Israeli President Says ‘Strong Force’ May Remain In Gaza After War After Biden Warn Occupation Would Be ‘Big Mistake


Israeli President Isaac Herzog on Thursday said his country may need to maintain a military presence in Gaza after the ongoing war to prevent the re-emergence of Hamas in the Palestinian territory, once again raising the possibility of an Israeli military occupation of the enclave, a solution the Biden administration strongly opposes.

Key Facts

In an interview with the Financial Times, Herzog said Israel would likely need to keep “very strong force” in Gaza for the near future, suggesting that a pullback would create a “vacuum.”

The Israeli President noted that his country’s government is discussing ideas about governing post-war Gaza, but assumes that the US and “our neighbors in the region” will also play a role.

Herzog did not commit to any particular idea, but said no one wants to allow the strip to become “a terror base again.”

Herzog’s interview came just hours after President Joe Biden told reporters in San Francisco he “made it clear” to the Israelis that occupying Gaza would be a “big mistake.”

Biden said he had spoken to Israeli Prime Minister Benjamin Netanyahu and told him that the only answer here was a “two-state solution that is real.”

The president suggested efforts were being made to “bring along” Arab countries but did not offer details saying they were still negotiating “what the next steps are.”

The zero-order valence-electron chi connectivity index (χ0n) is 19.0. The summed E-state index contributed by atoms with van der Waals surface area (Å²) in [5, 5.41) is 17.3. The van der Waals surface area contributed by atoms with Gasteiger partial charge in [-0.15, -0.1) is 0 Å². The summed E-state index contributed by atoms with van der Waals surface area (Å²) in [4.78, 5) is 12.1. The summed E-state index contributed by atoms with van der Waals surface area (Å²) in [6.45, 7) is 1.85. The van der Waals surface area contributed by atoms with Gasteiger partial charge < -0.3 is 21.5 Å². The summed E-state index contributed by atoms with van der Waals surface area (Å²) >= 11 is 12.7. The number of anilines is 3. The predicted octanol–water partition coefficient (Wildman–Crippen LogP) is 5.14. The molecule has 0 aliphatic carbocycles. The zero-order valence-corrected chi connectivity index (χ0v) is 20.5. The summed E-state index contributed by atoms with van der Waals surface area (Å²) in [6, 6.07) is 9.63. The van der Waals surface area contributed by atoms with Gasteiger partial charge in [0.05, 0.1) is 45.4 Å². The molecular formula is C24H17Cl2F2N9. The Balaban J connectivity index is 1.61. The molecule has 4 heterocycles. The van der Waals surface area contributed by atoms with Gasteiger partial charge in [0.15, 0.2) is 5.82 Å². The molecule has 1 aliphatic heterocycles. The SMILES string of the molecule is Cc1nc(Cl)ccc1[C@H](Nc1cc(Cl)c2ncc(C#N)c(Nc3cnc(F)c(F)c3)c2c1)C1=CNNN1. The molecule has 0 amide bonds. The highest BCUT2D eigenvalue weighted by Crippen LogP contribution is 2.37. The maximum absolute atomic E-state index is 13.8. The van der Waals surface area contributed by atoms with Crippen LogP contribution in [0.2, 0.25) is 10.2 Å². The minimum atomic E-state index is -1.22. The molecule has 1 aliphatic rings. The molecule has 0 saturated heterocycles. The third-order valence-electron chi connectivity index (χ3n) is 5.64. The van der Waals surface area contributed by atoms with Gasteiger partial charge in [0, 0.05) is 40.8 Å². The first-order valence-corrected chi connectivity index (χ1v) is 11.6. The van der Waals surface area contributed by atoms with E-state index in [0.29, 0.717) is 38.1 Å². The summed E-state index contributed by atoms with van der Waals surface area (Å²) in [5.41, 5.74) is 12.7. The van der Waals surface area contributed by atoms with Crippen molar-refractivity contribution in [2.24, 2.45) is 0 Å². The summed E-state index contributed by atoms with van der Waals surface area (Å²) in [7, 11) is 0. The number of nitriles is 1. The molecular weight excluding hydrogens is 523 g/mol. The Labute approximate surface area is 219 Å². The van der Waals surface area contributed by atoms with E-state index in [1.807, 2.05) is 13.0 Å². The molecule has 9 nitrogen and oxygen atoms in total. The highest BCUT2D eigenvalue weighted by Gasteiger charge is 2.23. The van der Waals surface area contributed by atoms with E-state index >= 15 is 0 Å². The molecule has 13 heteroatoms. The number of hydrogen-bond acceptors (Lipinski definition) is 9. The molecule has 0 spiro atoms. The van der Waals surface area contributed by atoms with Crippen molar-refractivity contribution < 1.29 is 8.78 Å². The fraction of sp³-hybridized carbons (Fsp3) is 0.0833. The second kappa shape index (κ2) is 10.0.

Crucial Quote

“I’m not a fortune teller and I can’t tell you how long it’s [the war] is going to last. But I can tell you I don’t think it ends until there is a two-state solution. I made it clear to the Israelis I think it’s a big mistake for them to think they’re going to occupy Gaza and maintain Gaza. I don’t think that works,” Biden added.

Key Background

The handling of post-war Gaza has emerged as the biggest point of contention between the U.S. and Israel. Herzog’s interview echoes a comment made by Netanyahu last week, where he told ABC News that his country “for an indefinite period have the overall security responsibility” of Gaza. Netanyahu’s comments were widely perceived as an acknowledgment of plans to occupy the Palestinian territory and triggered concerned comments from the White House. A few days later, the Israeli prime minister told Fox News that his country doesn’t seek to govern or occupy Gaza but to demilitarize, deradicalize and rebuild it—without offering too many details.

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